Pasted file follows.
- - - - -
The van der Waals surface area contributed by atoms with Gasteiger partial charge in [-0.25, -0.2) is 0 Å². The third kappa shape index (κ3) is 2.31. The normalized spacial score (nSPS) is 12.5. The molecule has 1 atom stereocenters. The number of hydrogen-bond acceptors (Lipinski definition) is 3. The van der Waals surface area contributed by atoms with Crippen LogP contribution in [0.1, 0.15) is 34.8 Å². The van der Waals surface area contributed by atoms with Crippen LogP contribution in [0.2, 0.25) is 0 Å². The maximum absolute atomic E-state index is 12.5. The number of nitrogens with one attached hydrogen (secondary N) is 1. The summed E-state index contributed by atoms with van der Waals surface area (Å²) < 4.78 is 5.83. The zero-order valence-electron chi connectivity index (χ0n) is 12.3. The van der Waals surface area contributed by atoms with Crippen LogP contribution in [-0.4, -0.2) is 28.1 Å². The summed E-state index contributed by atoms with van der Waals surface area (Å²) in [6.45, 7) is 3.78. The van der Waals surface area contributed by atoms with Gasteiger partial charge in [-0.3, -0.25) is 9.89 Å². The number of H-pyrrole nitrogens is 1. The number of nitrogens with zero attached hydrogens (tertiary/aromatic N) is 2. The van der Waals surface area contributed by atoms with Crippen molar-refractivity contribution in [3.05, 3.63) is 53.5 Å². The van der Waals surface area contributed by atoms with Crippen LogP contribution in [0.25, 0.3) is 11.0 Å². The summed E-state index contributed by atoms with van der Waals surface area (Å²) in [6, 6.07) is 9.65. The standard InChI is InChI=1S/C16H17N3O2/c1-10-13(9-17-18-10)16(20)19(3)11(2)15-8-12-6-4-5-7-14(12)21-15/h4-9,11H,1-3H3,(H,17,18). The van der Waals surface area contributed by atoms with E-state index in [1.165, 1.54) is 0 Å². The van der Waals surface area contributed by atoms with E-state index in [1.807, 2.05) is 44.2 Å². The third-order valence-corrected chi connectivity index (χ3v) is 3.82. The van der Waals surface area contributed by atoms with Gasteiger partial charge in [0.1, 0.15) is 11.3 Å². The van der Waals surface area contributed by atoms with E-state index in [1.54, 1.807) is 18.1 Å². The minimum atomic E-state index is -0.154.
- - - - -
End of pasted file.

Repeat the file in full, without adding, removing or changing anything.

The van der Waals surface area contributed by atoms with Gasteiger partial charge in [-0.25, -0.2) is 0 Å². The third kappa shape index (κ3) is 2.31. The normalized spacial score (nSPS) is 12.5. The molecule has 1 atom stereocenters. The number of hydrogen-bond acceptors (Lipinski definition) is 3. The van der Waals surface area contributed by atoms with Crippen LogP contribution in [0.1, 0.15) is 34.8 Å². The van der Waals surface area contributed by atoms with Crippen LogP contribution in [0.2, 0.25) is 0 Å². The maximum absolute atomic E-state index is 12.5. The number of nitrogens with one attached hydrogen (secondary N) is 1. The summed E-state index contributed by atoms with van der Waals surface area (Å²) < 4.78 is 5.83. The zero-order valence-electron chi connectivity index (χ0n) is 12.3. The van der Waals surface area contributed by atoms with Crippen LogP contribution in [-0.4, -0.2) is 28.1 Å². The summed E-state index contributed by atoms with van der Waals surface area (Å²) in [6.45, 7) is 3.78. The van der Waals surface area contributed by atoms with Gasteiger partial charge in [-0.3, -0.25) is 9.89 Å². The number of H-pyrrole nitrogens is 1. The number of nitrogens with zero attached hydrogens (tertiary/aromatic N) is 2. The van der Waals surface area contributed by atoms with Crippen molar-refractivity contribution in [3.05, 3.63) is 53.5 Å². The van der Waals surface area contributed by atoms with Crippen LogP contribution in [0.25, 0.3) is 11.0 Å². The summed E-state index contributed by atoms with van der Waals surface area (Å²) in [6, 6.07) is 9.65. The standard InChI is InChI=1S/C16H17N3O2/c1-10-13(9-17-18-10)16(20)19(3)11(2)15-8-12-6-4-5-7-14(12)21-15/h4-9,11H,1-3H3,(H,17,18). The van der Waals surface area contributed by atoms with E-state index in [1.165, 1.54) is 0 Å². The van der Waals surface area contributed by atoms with E-state index in [1.807, 2.05) is 44.2 Å². The third-order valence-corrected chi connectivity index (χ3v) is 3.82. The van der Waals surface area contributed by atoms with Gasteiger partial charge in [0.1, 0.15) is 11.3 Å². The van der Waals surface area contributed by atoms with E-state index in [1.54, 1.807) is 18.1 Å². The minimum atomic E-state index is -0.154.